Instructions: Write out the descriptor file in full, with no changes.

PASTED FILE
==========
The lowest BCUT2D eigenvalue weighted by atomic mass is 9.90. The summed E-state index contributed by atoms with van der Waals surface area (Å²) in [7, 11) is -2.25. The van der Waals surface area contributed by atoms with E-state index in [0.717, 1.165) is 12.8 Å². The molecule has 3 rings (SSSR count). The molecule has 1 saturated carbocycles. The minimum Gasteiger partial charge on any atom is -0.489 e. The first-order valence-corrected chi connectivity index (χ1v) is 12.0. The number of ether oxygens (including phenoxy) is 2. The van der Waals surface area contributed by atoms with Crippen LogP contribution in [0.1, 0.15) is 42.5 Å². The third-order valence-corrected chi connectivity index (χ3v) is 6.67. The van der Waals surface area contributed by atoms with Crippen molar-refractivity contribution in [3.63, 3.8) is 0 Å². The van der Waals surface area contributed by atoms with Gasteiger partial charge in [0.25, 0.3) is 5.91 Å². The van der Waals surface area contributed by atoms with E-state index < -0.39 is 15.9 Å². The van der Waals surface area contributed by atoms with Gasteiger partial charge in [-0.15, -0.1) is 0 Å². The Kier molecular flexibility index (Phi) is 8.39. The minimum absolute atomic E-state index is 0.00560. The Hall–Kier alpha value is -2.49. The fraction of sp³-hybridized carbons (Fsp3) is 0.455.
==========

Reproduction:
The lowest BCUT2D eigenvalue weighted by atomic mass is 9.90. The summed E-state index contributed by atoms with van der Waals surface area (Å²) in [7, 11) is -2.25. The van der Waals surface area contributed by atoms with E-state index in [0.717, 1.165) is 12.8 Å². The molecule has 3 rings (SSSR count). The molecule has 1 saturated carbocycles. The minimum Gasteiger partial charge on any atom is -0.489 e. The first-order valence-corrected chi connectivity index (χ1v) is 12.0. The number of ether oxygens (including phenoxy) is 2. The van der Waals surface area contributed by atoms with Crippen LogP contribution in [0.1, 0.15) is 42.5 Å². The third-order valence-corrected chi connectivity index (χ3v) is 6.67. The van der Waals surface area contributed by atoms with Crippen molar-refractivity contribution in [3.63, 3.8) is 0 Å². The van der Waals surface area contributed by atoms with Gasteiger partial charge in [0.25, 0.3) is 5.91 Å². The van der Waals surface area contributed by atoms with E-state index < -0.39 is 15.9 Å². The van der Waals surface area contributed by atoms with Gasteiger partial charge in [-0.15, -0.1) is 0 Å². The Kier molecular flexibility index (Phi) is 8.39. The minimum absolute atomic E-state index is 0.00560. The Hall–Kier alpha value is -2.49. The fraction of sp³-hybridized carbons (Fsp3) is 0.455.